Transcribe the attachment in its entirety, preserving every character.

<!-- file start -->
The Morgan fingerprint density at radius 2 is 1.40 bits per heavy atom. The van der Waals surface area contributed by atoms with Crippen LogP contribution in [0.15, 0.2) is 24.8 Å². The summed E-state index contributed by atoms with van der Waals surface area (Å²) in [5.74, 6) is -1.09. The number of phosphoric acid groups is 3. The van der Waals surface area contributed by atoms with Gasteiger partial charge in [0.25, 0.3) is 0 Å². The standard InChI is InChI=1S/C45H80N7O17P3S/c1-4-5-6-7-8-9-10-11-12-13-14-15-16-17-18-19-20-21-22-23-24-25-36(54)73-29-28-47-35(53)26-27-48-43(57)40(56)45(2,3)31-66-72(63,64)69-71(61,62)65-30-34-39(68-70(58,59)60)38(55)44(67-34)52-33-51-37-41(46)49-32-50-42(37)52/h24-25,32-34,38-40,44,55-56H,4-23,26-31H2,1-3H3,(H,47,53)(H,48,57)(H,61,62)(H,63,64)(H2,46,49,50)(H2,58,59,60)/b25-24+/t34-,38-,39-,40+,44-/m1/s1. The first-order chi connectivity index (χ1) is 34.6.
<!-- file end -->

The Morgan fingerprint density at radius 2 is 1.40 bits per heavy atom. The van der Waals surface area contributed by atoms with Crippen LogP contribution in [0.15, 0.2) is 24.8 Å². The summed E-state index contributed by atoms with van der Waals surface area (Å²) in [5.74, 6) is -1.09. The number of phosphoric acid groups is 3. The van der Waals surface area contributed by atoms with Gasteiger partial charge in [0.25, 0.3) is 0 Å². The standard InChI is InChI=1S/C45H80N7O17P3S/c1-4-5-6-7-8-9-10-11-12-13-14-15-16-17-18-19-20-21-22-23-24-25-36(54)73-29-28-47-35(53)26-27-48-43(57)40(56)45(2,3)31-66-72(63,64)69-71(61,62)65-30-34-39(68-70(58,59)60)38(55)44(67-34)52-33-51-37-41(46)49-32-50-42(37)52/h24-25,32-34,38-40,44,55-56H,4-23,26-31H2,1-3H3,(H,47,53)(H,48,57)(H,61,62)(H,63,64)(H2,46,49,50)(H2,58,59,60)/b25-24+/t34-,38-,39-,40+,44-/m1/s1. The first-order chi connectivity index (χ1) is 34.6.